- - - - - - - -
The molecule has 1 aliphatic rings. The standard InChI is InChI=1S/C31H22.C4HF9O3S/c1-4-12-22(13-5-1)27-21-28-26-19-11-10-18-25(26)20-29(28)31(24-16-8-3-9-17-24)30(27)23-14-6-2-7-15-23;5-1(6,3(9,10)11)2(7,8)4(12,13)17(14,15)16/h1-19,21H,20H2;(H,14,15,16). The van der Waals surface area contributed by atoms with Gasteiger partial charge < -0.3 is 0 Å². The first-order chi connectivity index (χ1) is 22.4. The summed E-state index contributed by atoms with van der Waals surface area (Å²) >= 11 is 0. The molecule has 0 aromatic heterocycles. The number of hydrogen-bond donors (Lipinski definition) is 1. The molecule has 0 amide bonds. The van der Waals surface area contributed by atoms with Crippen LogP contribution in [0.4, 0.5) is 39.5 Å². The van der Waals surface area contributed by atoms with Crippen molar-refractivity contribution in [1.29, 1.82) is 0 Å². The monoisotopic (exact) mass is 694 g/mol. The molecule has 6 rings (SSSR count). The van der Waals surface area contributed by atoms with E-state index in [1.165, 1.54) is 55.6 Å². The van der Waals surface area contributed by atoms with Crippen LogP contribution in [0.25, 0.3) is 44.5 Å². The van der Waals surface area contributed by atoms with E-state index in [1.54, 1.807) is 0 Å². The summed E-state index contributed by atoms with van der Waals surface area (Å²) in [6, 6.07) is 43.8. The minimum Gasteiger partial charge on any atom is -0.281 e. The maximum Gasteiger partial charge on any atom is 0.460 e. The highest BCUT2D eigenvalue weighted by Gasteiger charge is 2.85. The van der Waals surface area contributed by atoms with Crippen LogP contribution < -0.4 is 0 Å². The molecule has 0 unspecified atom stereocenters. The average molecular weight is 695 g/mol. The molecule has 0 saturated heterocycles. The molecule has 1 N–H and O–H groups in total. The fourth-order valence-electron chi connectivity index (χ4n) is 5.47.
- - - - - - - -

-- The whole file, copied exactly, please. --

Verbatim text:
The molecule has 1 aliphatic rings. The standard InChI is InChI=1S/C31H22.C4HF9O3S/c1-4-12-22(13-5-1)27-21-28-26-19-11-10-18-25(26)20-29(28)31(24-16-8-3-9-17-24)30(27)23-14-6-2-7-15-23;5-1(6,3(9,10)11)2(7,8)4(12,13)17(14,15)16/h1-19,21H,20H2;(H,14,15,16). The van der Waals surface area contributed by atoms with Gasteiger partial charge < -0.3 is 0 Å². The first-order chi connectivity index (χ1) is 22.4. The summed E-state index contributed by atoms with van der Waals surface area (Å²) >= 11 is 0. The molecule has 0 aromatic heterocycles. The number of hydrogen-bond donors (Lipinski definition) is 1. The molecule has 0 amide bonds. The van der Waals surface area contributed by atoms with Crippen LogP contribution in [0.4, 0.5) is 39.5 Å². The van der Waals surface area contributed by atoms with Crippen molar-refractivity contribution in [1.29, 1.82) is 0 Å². The monoisotopic (exact) mass is 694 g/mol. The molecule has 6 rings (SSSR count). The van der Waals surface area contributed by atoms with E-state index in [1.165, 1.54) is 55.6 Å². The van der Waals surface area contributed by atoms with Crippen LogP contribution in [0.25, 0.3) is 44.5 Å². The van der Waals surface area contributed by atoms with E-state index in [1.54, 1.807) is 0 Å². The summed E-state index contributed by atoms with van der Waals surface area (Å²) in [6, 6.07) is 43.8. The minimum Gasteiger partial charge on any atom is -0.281 e. The maximum Gasteiger partial charge on any atom is 0.460 e. The highest BCUT2D eigenvalue weighted by Gasteiger charge is 2.85. The van der Waals surface area contributed by atoms with Crippen LogP contribution < -0.4 is 0 Å². The molecule has 0 unspecified atom stereocenters. The average molecular weight is 695 g/mol. The molecule has 0 saturated heterocycles. The molecule has 1 N–H and O–H groups in total. The fourth-order valence-electron chi connectivity index (χ4n) is 5.47.